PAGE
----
Over Christmas vacation my family visited the children’s museum in Columbia, South Carolina. One of our favorite areas featured science experiments with plastic eggs. Kids were encouraged to create eggs with parachutes that would float up in air tubes or tunnels and out the opening in the top. Recently we did some STEM science experiments with egg parachutes at home.
We don’t happen to have air tunnels at our house. Once we had created a variety of egg parachutes, we took them outside and tossed each of them in the air. Some of the parachutes were attached to a plastic egg with wooden objects and some with different types of straws. Some had short side attachments and the others were long. The goal was to make each one float back to the ground with its parachute catching air. We didn’t want the egg just to fall back to earth and crash. We didn’t know if the length of the item attached to the egg and parachute would make a difference. That was something we explored.
Here are the supplies for the science experiments:
- Plastic egg halves
- Large plastic straws
- Narrow bendy straws
- Popsicle sticks
- Wooden ice cream spoons
- Wood chopsticks
- Coffee filters
- Masking tape
Putting the Egg Parachutes Together
After deciding which connectors to use, we started building. The two matching connectors were taped inside each of the plastic egg halves. We added tape that crossed from the inside of the egg to the outside around each connector to make sure it stayed in place. Then a ring of tape was added to the outside of each of the eggs to hold the outside edges of the crisscrosses in place.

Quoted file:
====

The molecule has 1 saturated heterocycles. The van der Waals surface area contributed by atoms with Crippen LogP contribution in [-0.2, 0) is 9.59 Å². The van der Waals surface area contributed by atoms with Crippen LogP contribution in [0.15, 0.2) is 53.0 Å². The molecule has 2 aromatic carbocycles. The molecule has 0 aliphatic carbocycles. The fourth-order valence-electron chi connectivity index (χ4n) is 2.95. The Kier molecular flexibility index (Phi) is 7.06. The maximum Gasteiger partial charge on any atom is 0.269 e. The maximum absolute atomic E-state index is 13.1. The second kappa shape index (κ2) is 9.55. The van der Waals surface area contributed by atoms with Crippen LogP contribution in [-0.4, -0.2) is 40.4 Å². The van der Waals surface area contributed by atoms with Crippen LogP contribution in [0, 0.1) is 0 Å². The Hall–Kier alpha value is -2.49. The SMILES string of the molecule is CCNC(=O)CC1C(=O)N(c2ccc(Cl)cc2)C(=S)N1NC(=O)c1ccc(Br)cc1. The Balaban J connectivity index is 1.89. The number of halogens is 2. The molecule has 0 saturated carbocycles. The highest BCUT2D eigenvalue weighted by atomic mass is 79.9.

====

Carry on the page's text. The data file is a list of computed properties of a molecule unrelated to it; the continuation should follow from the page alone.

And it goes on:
Then we taped the connectors to the outside of a coffee filter. To add another variable we could have taped connector to the inside of the coffee filter. We have to try more science experiments using that idea on another day.
Conducting Science Experiments
We used under hand throw to toss each of the egg parachutes into the air. JDaniel added a big swing to his toss. The parachute with large straws caught a lot of air.
It had a unique sideways descent. That made it easy to chase down and catch.
The egg parachute with the popsicle traveled high in the air when I threw it. JDaniel actually took this picture of the egg parachute descending.
I think your children will have fun conducting science experiments with plastic Easter eggs. After they have attended an egg hunt, you will have plenty of eggs to conduct experiments with.
Here are some other fun ways to use plastic eggs in learning:
You will find more science experiments like this simple pendulum experiment on my Early Learning Science board on Pinterest. Please take moment to check them out.